PHOENIX - The general election will be held on Tuesday, Nov. 3. The Democratic presidential preference election was held on March 17, and the primary took place on Aug. 4.
A full county-by-county breakdown of the results can be found here.
To make sure your vote counts, there are several things to know about early voting in Arizona and voting by mail.
With the voter registration deadline quickly approaching, scroll down the page to learn more about how to register, important dates, finding a polling station, voting by mail, safety at the polls during the pandemic, volunteering to be a poll worker, what to bring to the polls, and tracking your early ballot's status.
How can I register to vote or update my information?
Online: Go to ServiceArizona.com/VoterRegistration/selectLanguage.
In-person: Visit your County Recorder’s Office and fill out a registration form.
By mail: You can also download the form online (PDF) and mail it to your county recorder’s office. Most libraries, motor vehicle division (MVD) offices, city clerk offices, and public assistance agencies may also have voter registration forms.
UPDATE: The previous voter registration deadline for the general election was Oct. 5. ServiceArizona.com stated, “Voter Registration Applications must be completed 29 days prior to an election in order to be ‘registered to vote in that election.'"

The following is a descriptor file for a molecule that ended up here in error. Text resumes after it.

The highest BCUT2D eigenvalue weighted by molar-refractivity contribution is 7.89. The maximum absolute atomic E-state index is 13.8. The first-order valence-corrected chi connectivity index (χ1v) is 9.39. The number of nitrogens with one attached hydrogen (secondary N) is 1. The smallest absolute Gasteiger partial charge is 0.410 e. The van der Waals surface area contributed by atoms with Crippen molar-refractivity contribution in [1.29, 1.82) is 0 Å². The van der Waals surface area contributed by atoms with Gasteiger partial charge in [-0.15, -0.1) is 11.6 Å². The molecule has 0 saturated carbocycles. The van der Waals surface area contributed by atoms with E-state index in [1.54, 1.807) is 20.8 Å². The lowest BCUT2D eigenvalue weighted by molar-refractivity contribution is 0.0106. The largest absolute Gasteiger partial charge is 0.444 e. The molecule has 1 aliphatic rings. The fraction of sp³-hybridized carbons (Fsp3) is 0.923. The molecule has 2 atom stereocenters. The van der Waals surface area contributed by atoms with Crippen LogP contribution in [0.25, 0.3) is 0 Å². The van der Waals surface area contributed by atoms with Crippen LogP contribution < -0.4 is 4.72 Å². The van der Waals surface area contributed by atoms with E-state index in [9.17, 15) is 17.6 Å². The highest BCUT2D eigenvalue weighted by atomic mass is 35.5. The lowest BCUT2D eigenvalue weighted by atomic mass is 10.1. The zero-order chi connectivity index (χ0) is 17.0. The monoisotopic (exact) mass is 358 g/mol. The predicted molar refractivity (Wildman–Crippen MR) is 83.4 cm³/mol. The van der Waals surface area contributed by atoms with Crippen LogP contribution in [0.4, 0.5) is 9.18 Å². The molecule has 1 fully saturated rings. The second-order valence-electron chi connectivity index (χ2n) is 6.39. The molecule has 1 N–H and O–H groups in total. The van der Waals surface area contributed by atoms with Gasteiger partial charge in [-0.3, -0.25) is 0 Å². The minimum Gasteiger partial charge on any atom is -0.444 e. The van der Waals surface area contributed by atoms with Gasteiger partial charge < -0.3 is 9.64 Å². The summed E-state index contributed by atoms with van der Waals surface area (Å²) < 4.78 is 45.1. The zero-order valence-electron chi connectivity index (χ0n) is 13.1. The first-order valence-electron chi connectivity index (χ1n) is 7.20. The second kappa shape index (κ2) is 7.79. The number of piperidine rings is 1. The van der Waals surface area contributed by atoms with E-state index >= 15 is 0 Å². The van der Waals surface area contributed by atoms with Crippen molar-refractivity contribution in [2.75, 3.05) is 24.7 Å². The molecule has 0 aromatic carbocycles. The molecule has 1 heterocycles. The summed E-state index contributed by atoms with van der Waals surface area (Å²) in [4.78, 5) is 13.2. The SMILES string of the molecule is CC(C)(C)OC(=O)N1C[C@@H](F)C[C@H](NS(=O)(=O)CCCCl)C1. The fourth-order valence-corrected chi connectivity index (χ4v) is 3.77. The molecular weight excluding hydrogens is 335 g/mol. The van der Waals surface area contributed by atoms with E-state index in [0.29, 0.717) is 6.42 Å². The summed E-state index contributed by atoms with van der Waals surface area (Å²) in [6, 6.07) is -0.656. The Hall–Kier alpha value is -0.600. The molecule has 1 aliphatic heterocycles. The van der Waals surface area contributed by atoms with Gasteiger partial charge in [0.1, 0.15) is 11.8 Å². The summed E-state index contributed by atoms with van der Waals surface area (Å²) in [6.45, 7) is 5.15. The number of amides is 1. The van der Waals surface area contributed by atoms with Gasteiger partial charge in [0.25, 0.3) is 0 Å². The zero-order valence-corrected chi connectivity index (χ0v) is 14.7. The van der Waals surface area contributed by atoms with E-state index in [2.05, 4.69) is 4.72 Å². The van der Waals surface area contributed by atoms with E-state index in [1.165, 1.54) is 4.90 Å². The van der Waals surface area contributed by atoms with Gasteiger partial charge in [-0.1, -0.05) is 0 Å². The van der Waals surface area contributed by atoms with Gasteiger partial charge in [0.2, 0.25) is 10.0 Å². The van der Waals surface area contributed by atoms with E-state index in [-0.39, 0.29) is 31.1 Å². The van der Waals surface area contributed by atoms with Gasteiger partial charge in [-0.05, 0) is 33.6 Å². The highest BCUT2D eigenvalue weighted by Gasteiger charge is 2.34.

On Oct. 5, U.S. District Judge Steven Logan in Phoenix sided with organizing groups Mi Familia Vota and Arizona Coalition for Change. He ruled hours before the original deadline arrived at midnight that voter registration forms received by 5 p.m. on Oct. 23 should be considered valid (Read more)
However, a court ruling on Oct. 13 in effect placed a deadline of Oct. 15 to register to vote. (Read more)
To register to vote in Arizona, you must be:
- A U.S. citizen (proof of citizenship required to vote a “full ballot”)
- A resident of Arizona and the county listed on your registration
- 18 years of age or more by the next regular General Election
You cannot register to vote in Arizona if:
- You have been found mentally incapacitated by a court and your voting rights were not preserved; or
- You have been convicted of a felony and have not had your civil rights restored. Civil rights are automatically restored if you have only one felony conviction, completed your sentence, parole, or probation, and paid any victim restitution.